December 12: I got an out-of-the-blue R&R on my adult fantasy manuscript from an agent who’d had it since June. She'd been busy and was also closed to queries during this time. I was ecstatic! We corresponded a few times, and I mentioned my new YA story. During this correspondence, we talked cordially, and I got a little too comfortable, so I made an inappropriate joke about balls. Not the sports kind. Because apparently, optimism flips my dumbass switch. She opened the door for the joke, and I blasted through the wall like the Kool-Aid man. Lucky for me, she was totally cool with balls jokes. She wrote back and asked to see the full for FALSE START, so I sent that one to her and crossed my fingers. 

*Note: I do not recommend making jokes to agents about genitalia. I just got lucky that it didn’t backfire.*


December 17: As I sat in Chili’s eating dinner with my family, my email dinged. It was a response to one of my full requests for FALSE START. Another rejection, I assumed as I skimmed it. But wait… no. This one was different. This one wanted to talk to me on the phone. Sweet Lord and all the heavenly saints, it was THE CALL. That magical unicorn that only exists in dreams was finally standing right in front of me. A Christmas miracle come early!

I read the email at least 10 times in shocked silence before my husband finally asked me if I was okay. I looked up at him, burst into tears, and handed him my phone, because I couldn’t speak. The Chili’s patrons probably thought we were having a fight. I was crying, and he kept screaming, “What! WHAT?! WHAT!!!” as he read the email himself. Our children stared at us like we had nipples on our foreheads.

December 19: I stuttered and bumbled through THE CALL with offering agent. It was all I could do to keep from jumping through the phone and spooning this woman for the flattering things she said about my story.  Since the holidays were near, I asked for ten days to consider her offer, so I could respectfully let other agents with the manuscript know and give them a chance to offer as well. She agreed.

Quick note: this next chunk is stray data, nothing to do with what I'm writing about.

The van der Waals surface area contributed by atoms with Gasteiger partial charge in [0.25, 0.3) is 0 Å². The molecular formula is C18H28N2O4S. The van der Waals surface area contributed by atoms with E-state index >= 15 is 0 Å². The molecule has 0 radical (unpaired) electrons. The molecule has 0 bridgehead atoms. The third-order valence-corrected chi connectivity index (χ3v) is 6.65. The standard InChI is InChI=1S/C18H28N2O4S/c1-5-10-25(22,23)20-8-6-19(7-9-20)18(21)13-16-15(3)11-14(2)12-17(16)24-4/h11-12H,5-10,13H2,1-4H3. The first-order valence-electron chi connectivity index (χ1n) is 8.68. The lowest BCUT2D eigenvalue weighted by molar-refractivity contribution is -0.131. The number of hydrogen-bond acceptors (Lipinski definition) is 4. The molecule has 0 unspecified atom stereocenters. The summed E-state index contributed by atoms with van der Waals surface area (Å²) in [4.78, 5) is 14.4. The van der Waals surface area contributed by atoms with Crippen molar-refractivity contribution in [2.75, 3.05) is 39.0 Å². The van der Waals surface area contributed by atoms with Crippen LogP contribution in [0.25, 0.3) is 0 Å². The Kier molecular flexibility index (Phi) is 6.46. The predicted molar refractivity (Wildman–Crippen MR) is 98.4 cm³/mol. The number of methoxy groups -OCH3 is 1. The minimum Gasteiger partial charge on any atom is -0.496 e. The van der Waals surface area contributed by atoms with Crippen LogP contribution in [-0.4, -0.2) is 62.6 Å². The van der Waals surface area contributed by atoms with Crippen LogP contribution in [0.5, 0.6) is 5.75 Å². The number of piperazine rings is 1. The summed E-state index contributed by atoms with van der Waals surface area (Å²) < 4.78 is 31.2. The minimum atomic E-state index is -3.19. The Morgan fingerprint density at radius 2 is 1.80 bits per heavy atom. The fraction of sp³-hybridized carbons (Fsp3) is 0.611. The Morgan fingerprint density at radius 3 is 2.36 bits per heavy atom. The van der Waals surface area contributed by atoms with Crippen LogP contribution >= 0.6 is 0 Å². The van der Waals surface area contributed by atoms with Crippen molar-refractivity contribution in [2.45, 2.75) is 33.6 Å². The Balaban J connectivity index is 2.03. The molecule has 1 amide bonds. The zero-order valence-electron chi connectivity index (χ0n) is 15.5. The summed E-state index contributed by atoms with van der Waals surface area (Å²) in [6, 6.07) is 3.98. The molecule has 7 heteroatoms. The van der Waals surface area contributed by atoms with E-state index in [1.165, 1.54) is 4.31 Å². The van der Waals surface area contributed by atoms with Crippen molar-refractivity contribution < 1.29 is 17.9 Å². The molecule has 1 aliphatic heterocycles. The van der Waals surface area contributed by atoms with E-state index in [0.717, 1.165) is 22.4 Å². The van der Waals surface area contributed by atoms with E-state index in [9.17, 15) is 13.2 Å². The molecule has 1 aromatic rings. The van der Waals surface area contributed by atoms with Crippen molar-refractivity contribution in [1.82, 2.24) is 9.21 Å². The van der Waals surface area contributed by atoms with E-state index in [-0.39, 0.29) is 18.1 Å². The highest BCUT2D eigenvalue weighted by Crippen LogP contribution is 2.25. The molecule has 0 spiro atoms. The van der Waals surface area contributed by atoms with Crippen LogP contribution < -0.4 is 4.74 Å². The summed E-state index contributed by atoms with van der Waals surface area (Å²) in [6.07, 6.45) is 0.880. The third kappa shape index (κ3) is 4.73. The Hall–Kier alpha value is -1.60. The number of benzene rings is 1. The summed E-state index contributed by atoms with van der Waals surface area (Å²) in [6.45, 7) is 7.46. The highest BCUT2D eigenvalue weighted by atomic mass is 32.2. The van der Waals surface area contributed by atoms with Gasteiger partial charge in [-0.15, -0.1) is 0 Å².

That afternoon, I nudged all of the agents with my manuscript, and the ones I’d queried but hadn’t heard from. A flood of full requests came in after that.  One of them was from DREAM AGENT, who already had a partial from #PitMad.

Over the next ten days, I received more offers. What would I do? How would I choose? They were all wonderful!

There is no greater validation than having literary professionals champion your work. I had been starving for this validation. Starving like a premenstrual woman doing a juice cleanse across the street from Ben & Jerry’s.

December 29: DREAM AGENT followed me on Twitter. Cue the freakout, since she was still reading my manuscript on deadline day. Soon after, she emailed me asking for a call. I’m not gonna tell you what I did, but it may or may not have involved a furniture trample that would make Tom Cruise’s couch dance look like tea with Her Majesty.

You’d think I would’ve been ready to talk to her after all the calls I had that week, but nope. I was still a blubbering idiot. She offered anyway. She was funny and smart and just as lovely as I always imagined she would be. Not only did she get my characters, she had specific revisions in mind that resonated with my vision for the story. She told me, in no uncertain terms, she would expect me to work hard. In return, she would work hard for me. We would be investing in each other. I was sold.

December 30: I accepted an offer of representation from Louise Fury. For two years, I had been trying to weasel my way into this lady’s good graces, and it finally came to fruition. I was on top of the world!

Then came the not-so-fun part: I had to write five separate emails letting the other agents down.
Y’all. This was hard. So hard.
I saved the hardest one for last, and I sobbed all the way through it as I wrote.

Though I know without a doubt that I made the right decision for my career, it’s very hard to reject people who believe in you. That’s when I finally understood why agents send form rejections. Man, form rejections used to piss me off. But I get it now.

December 31: Got a seventh email asking for a call if I hadn’t already made a decision. I got the immense pleasure of responding with a polite thanks-but-no-thanks, then breaking the news that I had accepted representation from Louise Fury of The Bent Agency.

Louise Fury

Now for stats!

First novel:

Never queried. Trunked for life unless I decide to burn it. Although I like to glance back at it from time to time so I can appreciate how far I’ve come.

Second novel:

Queries sent: 110 (including contest requests)
Full requests: 11
Partial requests: 6
Rejections: 87
No response: 22
R&R: 1

Third novel:

Queries sent: 82 (including contest requests)
Full requests: 19
Partial requests: 4 (later upgraded to fulls)
Rejections: 36
No response: 23
Offers of representation: 7

So if you’ve made it this far, you deserve to know the secret to getting an agent.
The secret is….


Surround yourself with supportive people. Write like you mean it. Take criticism from CPs with grace. Make changes. Take chances. Be brave. Your time is coming. Anything is possible if you believe.